The projects, the budget secretary said, include dredging of Laguna de Bay, extension of the North Rail Extension and construction of roll-on-roll-off ports which, after DBM’s assessment, were found wanting in economic viability.

Minister Akio Isomata of the Japanese Embassy in Manila’s economic section has said the implementation of ODA projects in the Philippines remains slow and the utilization and maintenance of aid-supported projects like major roads and ports low.

These, in turn, have become major concerns for Japanese investors who have complained of congested roads and ports and the expensive and unstable power supply in Mindanao, he said.

Japan has been a leading economic and development partner of the Philippines, with billions in total bilateral trade and investments.

Public servants for reform

In his 2012 State of the Nation Address, Aquino announced the implementation of a system for government employees in which bonuses are based on their agency’s ability to meet their annual targets.

Government workers’ incentives, the President had said, will depend on how well they have delivered outcomes aligned with the administration’s key outcome areas anchored on the government’s Social Contract with the Filipino People.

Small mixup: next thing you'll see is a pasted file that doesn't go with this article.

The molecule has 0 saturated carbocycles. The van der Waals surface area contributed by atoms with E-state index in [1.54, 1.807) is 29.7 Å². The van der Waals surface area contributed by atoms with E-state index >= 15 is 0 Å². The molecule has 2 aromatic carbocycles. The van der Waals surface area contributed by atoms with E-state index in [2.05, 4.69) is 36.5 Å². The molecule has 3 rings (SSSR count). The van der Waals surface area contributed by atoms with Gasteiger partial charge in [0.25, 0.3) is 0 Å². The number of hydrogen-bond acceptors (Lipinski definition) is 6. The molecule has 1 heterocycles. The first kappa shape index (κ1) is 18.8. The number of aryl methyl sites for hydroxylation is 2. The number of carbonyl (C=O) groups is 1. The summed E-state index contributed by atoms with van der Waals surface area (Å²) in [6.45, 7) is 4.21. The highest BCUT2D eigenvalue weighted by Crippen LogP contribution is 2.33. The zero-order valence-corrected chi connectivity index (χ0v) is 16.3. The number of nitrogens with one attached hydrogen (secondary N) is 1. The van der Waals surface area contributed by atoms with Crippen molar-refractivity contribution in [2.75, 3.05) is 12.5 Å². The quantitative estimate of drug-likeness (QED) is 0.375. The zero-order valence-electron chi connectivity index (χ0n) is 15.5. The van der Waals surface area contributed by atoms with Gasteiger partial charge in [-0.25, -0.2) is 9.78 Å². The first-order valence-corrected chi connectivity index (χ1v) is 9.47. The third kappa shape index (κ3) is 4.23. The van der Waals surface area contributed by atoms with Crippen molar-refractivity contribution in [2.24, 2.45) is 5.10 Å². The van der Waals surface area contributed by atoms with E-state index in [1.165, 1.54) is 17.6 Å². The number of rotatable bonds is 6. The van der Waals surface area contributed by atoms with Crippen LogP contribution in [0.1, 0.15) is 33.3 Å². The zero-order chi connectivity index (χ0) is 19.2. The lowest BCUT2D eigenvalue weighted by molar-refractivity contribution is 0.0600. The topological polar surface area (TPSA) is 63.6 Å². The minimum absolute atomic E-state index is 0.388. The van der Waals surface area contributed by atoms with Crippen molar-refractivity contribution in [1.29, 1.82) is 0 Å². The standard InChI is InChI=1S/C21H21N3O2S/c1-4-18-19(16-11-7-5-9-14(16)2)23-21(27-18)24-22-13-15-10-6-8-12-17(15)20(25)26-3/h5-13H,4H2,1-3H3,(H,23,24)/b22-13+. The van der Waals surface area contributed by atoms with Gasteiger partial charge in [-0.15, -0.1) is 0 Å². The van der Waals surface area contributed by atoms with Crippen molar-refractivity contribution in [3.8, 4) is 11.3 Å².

Out of the President’s directive to “put flesh and bone to democracy, to bring decency back into government so it is capable of nurturing its people” was born Abad’s performance-based bonus (PBB) system which has received mixed reactions from government employees.

From a good governance perspective, the PBB seems like a sound strategy to improve services across the bureaucracy, but many in government, particularly in big agencies such as the Department of Foreign Affairs and Department of Labor and Employment see the approach as divisive.

“How can regular encoding work be reconciled with the difficulties of handling assistance to nationals’ cases? One would be hard pressed to quantify the work involved in case building and counseling,” one DFA officer said.

Where before, civil servants are assured of productivity pay and Christmas bonuses sourced from the agency’s savings, now, through the PBB, employees ranked as “Best” in a best-performing bureau stand to receive as much as P35,000, while underperformers­—those who were unable to meet at least 90 percent of their individual targets, or employees in a poorly ranked bureau—will not be eligible for PBB.

“Actually, this is how the books have always defined a healthy PEMS (Public Expenditure and Management System) but between the budget process, COA (Commission on Audit) auditing and the employees’ performance evaluation—you would have gone through more than a dozen reporting forms to complete a cycle,” said the division head of a government planning office based in Manila.

The preparation of a national budget takes the DBM all of six months. During this time, the various government departments and agencies submit budget proposals which are then reviewed and assessed by both DBM and Congress.